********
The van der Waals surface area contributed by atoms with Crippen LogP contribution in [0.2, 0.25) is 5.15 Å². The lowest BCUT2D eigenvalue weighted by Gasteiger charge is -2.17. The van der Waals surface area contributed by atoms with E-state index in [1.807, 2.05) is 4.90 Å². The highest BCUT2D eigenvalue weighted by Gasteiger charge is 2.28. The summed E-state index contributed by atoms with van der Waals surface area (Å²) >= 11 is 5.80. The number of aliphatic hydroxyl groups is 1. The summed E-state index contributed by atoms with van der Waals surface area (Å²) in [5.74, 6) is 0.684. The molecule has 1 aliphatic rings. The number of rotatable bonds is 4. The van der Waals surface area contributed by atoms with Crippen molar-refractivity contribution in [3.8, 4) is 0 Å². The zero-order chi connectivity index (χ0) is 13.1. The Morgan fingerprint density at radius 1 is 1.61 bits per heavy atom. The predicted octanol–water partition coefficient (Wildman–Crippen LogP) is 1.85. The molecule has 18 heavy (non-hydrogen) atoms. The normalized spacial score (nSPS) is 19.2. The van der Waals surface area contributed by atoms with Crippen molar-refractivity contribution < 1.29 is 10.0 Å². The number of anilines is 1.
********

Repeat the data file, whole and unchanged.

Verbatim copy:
The van der Waals surface area contributed by atoms with Crippen LogP contribution in [0.2, 0.25) is 5.15 Å². The lowest BCUT2D eigenvalue weighted by Gasteiger charge is -2.17. The van der Waals surface area contributed by atoms with E-state index in [1.807, 2.05) is 4.90 Å². The highest BCUT2D eigenvalue weighted by Gasteiger charge is 2.28. The summed E-state index contributed by atoms with van der Waals surface area (Å²) >= 11 is 5.80. The number of aliphatic hydroxyl groups is 1. The summed E-state index contributed by atoms with van der Waals surface area (Å²) in [5.74, 6) is 0.684. The molecule has 1 aliphatic rings. The number of rotatable bonds is 4. The van der Waals surface area contributed by atoms with Crippen molar-refractivity contribution in [3.8, 4) is 0 Å². The zero-order chi connectivity index (χ0) is 13.1. The Morgan fingerprint density at radius 1 is 1.61 bits per heavy atom. The predicted octanol–water partition coefficient (Wildman–Crippen LogP) is 1.85. The molecule has 18 heavy (non-hydrogen) atoms. The normalized spacial score (nSPS) is 19.2. The van der Waals surface area contributed by atoms with Crippen molar-refractivity contribution < 1.29 is 10.0 Å². The number of anilines is 1.